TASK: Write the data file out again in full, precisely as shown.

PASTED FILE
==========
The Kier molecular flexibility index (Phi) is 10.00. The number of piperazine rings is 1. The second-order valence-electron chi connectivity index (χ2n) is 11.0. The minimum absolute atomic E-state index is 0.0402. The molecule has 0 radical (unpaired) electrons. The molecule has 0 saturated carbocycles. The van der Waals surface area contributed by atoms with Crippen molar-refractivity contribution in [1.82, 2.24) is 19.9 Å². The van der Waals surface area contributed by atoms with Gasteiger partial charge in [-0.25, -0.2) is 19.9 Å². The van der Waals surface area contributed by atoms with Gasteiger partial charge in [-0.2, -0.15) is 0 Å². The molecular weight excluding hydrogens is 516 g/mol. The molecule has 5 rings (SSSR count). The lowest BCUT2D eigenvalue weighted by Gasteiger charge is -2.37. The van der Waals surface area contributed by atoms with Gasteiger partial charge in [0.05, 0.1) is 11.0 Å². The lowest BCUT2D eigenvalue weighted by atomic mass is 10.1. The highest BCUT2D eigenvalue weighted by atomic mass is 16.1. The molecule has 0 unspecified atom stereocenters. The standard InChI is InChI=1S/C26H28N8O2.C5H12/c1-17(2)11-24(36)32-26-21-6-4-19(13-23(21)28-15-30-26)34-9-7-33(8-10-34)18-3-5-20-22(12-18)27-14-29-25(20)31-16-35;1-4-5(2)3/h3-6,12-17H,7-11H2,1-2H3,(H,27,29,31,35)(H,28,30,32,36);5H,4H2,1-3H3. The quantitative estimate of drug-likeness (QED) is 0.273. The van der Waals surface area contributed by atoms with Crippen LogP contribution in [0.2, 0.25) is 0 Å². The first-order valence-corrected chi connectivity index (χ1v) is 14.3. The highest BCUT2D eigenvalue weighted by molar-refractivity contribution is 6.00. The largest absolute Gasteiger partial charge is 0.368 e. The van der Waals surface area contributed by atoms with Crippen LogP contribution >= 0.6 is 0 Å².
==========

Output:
The Kier molecular flexibility index (Phi) is 10.00. The number of piperazine rings is 1. The second-order valence-electron chi connectivity index (χ2n) is 11.0. The minimum absolute atomic E-state index is 0.0402. The molecule has 0 radical (unpaired) electrons. The molecule has 0 saturated carbocycles. The van der Waals surface area contributed by atoms with Crippen molar-refractivity contribution in [1.82, 2.24) is 19.9 Å². The van der Waals surface area contributed by atoms with Gasteiger partial charge in [-0.25, -0.2) is 19.9 Å². The van der Waals surface area contributed by atoms with Gasteiger partial charge in [-0.2, -0.15) is 0 Å². The molecular weight excluding hydrogens is 516 g/mol. The molecule has 5 rings (SSSR count). The lowest BCUT2D eigenvalue weighted by Gasteiger charge is -2.37. The van der Waals surface area contributed by atoms with Gasteiger partial charge in [0.05, 0.1) is 11.0 Å². The lowest BCUT2D eigenvalue weighted by atomic mass is 10.1. The highest BCUT2D eigenvalue weighted by atomic mass is 16.1. The molecule has 0 unspecified atom stereocenters. The standard InChI is InChI=1S/C26H28N8O2.C5H12/c1-17(2)11-24(36)32-26-21-6-4-19(13-23(21)28-15-30-26)34-9-7-33(8-10-34)18-3-5-20-22(12-18)27-14-29-25(20)31-16-35;1-4-5(2)3/h3-6,12-17H,7-11H2,1-2H3,(H,27,29,31,35)(H,28,30,32,36);5H,4H2,1-3H3. The quantitative estimate of drug-likeness (QED) is 0.273. The van der Waals surface area contributed by atoms with Crippen LogP contribution in [0.2, 0.25) is 0 Å². The first-order valence-corrected chi connectivity index (χ1v) is 14.3. The highest BCUT2D eigenvalue weighted by molar-refractivity contribution is 6.00. The largest absolute Gasteiger partial charge is 0.368 e. The van der Waals surface area contributed by atoms with Crippen LogP contribution >= 0.6 is 0 Å².